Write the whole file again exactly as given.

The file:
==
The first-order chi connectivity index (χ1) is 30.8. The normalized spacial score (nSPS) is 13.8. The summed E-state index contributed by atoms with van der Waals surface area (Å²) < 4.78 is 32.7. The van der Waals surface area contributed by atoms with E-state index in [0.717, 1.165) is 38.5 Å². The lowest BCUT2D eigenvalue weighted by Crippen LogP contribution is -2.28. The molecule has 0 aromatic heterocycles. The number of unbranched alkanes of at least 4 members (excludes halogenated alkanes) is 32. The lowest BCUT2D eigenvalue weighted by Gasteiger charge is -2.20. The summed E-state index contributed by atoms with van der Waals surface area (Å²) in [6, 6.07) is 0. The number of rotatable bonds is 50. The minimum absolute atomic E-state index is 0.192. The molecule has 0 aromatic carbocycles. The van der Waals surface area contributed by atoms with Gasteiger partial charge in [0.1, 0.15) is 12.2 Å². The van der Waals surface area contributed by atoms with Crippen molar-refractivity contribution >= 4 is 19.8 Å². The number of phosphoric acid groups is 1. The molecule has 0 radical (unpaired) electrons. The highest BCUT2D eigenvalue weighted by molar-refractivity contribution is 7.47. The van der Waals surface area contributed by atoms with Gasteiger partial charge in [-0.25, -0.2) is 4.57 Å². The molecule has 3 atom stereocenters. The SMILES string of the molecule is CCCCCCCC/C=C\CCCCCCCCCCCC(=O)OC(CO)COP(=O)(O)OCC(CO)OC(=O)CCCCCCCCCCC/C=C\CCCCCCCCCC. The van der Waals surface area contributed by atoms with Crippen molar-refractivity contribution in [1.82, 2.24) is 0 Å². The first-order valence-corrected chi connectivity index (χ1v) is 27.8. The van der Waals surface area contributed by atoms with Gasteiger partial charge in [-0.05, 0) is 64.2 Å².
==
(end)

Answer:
The first-order chi connectivity index (χ1) is 30.8. The normalized spacial score (nSPS) is 13.8. The summed E-state index contributed by atoms with van der Waals surface area (Å²) < 4.78 is 32.7. The van der Waals surface area contributed by atoms with E-state index in [0.717, 1.165) is 38.5 Å². The lowest BCUT2D eigenvalue weighted by Crippen LogP contribution is -2.28. The molecule has 0 aromatic heterocycles. The number of unbranched alkanes of at least 4 members (excludes halogenated alkanes) is 32. The lowest BCUT2D eigenvalue weighted by Gasteiger charge is -2.20. The summed E-state index contributed by atoms with van der Waals surface area (Å²) in [6, 6.07) is 0. The number of rotatable bonds is 50. The minimum absolute atomic E-state index is 0.192. The molecule has 0 aromatic carbocycles. The van der Waals surface area contributed by atoms with Gasteiger partial charge in [0.1, 0.15) is 12.2 Å². The van der Waals surface area contributed by atoms with Crippen molar-refractivity contribution >= 4 is 19.8 Å². The number of phosphoric acid groups is 1. The molecule has 0 radical (unpaired) electrons. The highest BCUT2D eigenvalue weighted by molar-refractivity contribution is 7.47. The van der Waals surface area contributed by atoms with Gasteiger partial charge in [-0.25, -0.2) is 4.57 Å². The molecule has 3 atom stereocenters. The SMILES string of the molecule is CCCCCCCC/C=C\CCCCCCCCCCCC(=O)OC(CO)COP(=O)(O)OCC(CO)OC(=O)CCCCCCCCCCC/C=C\CCCCCCCCCC. The van der Waals surface area contributed by atoms with Crippen molar-refractivity contribution in [1.82, 2.24) is 0 Å². The first-order valence-corrected chi connectivity index (χ1v) is 27.8. The van der Waals surface area contributed by atoms with Gasteiger partial charge in [-0.05, 0) is 64.2 Å².